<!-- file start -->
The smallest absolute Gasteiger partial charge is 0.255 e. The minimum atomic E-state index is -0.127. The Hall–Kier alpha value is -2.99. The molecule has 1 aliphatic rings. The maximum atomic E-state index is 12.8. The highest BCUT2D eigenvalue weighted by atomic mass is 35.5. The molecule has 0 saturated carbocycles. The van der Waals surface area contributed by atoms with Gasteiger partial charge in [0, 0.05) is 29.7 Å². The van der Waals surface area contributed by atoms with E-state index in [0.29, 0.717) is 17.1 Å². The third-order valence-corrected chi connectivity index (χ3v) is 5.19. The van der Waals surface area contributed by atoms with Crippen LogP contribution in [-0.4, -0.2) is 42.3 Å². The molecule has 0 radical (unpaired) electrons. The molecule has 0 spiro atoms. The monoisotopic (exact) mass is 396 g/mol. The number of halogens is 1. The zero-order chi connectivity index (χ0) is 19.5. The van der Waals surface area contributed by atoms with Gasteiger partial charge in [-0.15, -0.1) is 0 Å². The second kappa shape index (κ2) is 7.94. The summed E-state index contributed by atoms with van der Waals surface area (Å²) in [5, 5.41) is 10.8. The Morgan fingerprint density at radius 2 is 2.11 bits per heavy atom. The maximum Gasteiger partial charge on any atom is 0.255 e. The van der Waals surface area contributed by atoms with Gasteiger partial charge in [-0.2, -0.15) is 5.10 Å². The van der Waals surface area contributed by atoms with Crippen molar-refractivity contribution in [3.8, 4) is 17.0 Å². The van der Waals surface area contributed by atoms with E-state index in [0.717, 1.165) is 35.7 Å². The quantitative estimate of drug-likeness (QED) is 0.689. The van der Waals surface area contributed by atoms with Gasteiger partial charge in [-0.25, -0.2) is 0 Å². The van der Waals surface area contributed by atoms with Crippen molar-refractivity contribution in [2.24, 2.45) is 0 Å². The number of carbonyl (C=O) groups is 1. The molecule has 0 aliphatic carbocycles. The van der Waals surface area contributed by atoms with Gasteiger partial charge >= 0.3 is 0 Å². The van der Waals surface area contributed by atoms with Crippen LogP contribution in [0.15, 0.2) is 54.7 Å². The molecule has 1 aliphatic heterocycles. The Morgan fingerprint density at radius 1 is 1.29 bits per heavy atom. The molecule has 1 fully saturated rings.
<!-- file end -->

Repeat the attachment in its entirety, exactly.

The smallest absolute Gasteiger partial charge is 0.255 e. The minimum atomic E-state index is -0.127. The Hall–Kier alpha value is -2.99. The molecule has 1 aliphatic rings. The maximum atomic E-state index is 12.8. The highest BCUT2D eigenvalue weighted by atomic mass is 35.5. The molecule has 0 saturated carbocycles. The van der Waals surface area contributed by atoms with Gasteiger partial charge in [0, 0.05) is 29.7 Å². The van der Waals surface area contributed by atoms with E-state index in [0.29, 0.717) is 17.1 Å². The third-order valence-corrected chi connectivity index (χ3v) is 5.19. The van der Waals surface area contributed by atoms with Crippen LogP contribution in [-0.4, -0.2) is 42.3 Å². The molecule has 0 radical (unpaired) electrons. The molecule has 0 spiro atoms. The monoisotopic (exact) mass is 396 g/mol. The number of halogens is 1. The zero-order chi connectivity index (χ0) is 19.5. The van der Waals surface area contributed by atoms with Gasteiger partial charge in [-0.15, -0.1) is 0 Å². The second kappa shape index (κ2) is 7.94. The summed E-state index contributed by atoms with van der Waals surface area (Å²) in [5, 5.41) is 10.8. The Morgan fingerprint density at radius 2 is 2.11 bits per heavy atom. The maximum Gasteiger partial charge on any atom is 0.255 e. The van der Waals surface area contributed by atoms with Gasteiger partial charge in [-0.2, -0.15) is 5.10 Å². The van der Waals surface area contributed by atoms with Crippen molar-refractivity contribution in [3.8, 4) is 17.0 Å². The van der Waals surface area contributed by atoms with E-state index in [0.717, 1.165) is 35.7 Å². The quantitative estimate of drug-likeness (QED) is 0.689. The van der Waals surface area contributed by atoms with Gasteiger partial charge in [-0.25, -0.2) is 0 Å². The van der Waals surface area contributed by atoms with Crippen molar-refractivity contribution in [2.24, 2.45) is 0 Å². The number of carbonyl (C=O) groups is 1. The molecule has 0 aliphatic carbocycles. The van der Waals surface area contributed by atoms with Gasteiger partial charge >= 0.3 is 0 Å². The van der Waals surface area contributed by atoms with Crippen LogP contribution in [0.15, 0.2) is 54.7 Å². The molecule has 1 aliphatic heterocycles. The Morgan fingerprint density at radius 1 is 1.29 bits per heavy atom. The molecule has 1 fully saturated rings.